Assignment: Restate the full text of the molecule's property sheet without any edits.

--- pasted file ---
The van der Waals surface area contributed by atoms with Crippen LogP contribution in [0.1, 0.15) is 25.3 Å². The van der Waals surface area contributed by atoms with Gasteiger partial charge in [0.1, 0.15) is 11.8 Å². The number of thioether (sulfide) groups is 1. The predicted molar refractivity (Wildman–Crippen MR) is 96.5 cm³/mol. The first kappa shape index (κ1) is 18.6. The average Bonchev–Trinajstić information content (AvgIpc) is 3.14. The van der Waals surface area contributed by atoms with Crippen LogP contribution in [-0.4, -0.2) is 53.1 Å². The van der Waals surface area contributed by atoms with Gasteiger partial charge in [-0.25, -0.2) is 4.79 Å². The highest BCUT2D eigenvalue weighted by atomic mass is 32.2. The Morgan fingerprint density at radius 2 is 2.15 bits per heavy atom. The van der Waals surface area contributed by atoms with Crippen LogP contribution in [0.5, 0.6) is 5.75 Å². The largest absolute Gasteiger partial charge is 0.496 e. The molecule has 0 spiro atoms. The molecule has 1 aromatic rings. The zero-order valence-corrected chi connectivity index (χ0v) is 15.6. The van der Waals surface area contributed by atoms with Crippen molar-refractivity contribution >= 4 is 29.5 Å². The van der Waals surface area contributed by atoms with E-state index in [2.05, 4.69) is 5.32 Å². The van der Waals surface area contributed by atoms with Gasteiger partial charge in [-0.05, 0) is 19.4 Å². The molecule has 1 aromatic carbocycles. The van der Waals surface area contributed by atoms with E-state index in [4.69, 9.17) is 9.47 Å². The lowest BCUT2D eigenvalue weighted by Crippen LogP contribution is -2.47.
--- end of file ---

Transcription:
The van der Waals surface area contributed by atoms with Crippen LogP contribution in [0.1, 0.15) is 25.3 Å². The van der Waals surface area contributed by atoms with Gasteiger partial charge in [0.1, 0.15) is 11.8 Å². The number of thioether (sulfide) groups is 1. The predicted molar refractivity (Wildman–Crippen MR) is 96.5 cm³/mol. The first kappa shape index (κ1) is 18.6. The average Bonchev–Trinajstić information content (AvgIpc) is 3.14. The van der Waals surface area contributed by atoms with Crippen LogP contribution in [-0.4, -0.2) is 53.1 Å². The van der Waals surface area contributed by atoms with Gasteiger partial charge in [-0.25, -0.2) is 4.79 Å². The highest BCUT2D eigenvalue weighted by atomic mass is 32.2. The Morgan fingerprint density at radius 2 is 2.15 bits per heavy atom. The van der Waals surface area contributed by atoms with Crippen LogP contribution in [0.5, 0.6) is 5.75 Å². The largest absolute Gasteiger partial charge is 0.496 e. The molecule has 0 spiro atoms. The molecule has 1 aromatic rings. The zero-order valence-corrected chi connectivity index (χ0v) is 15.6. The van der Waals surface area contributed by atoms with Crippen molar-refractivity contribution >= 4 is 29.5 Å². The van der Waals surface area contributed by atoms with E-state index in [2.05, 4.69) is 5.32 Å². The van der Waals surface area contributed by atoms with Gasteiger partial charge in [-0.05, 0) is 19.4 Å². The molecule has 1 aromatic carbocycles. The van der Waals surface area contributed by atoms with E-state index in [4.69, 9.17) is 9.47 Å². The lowest BCUT2D eigenvalue weighted by Crippen LogP contribution is -2.47.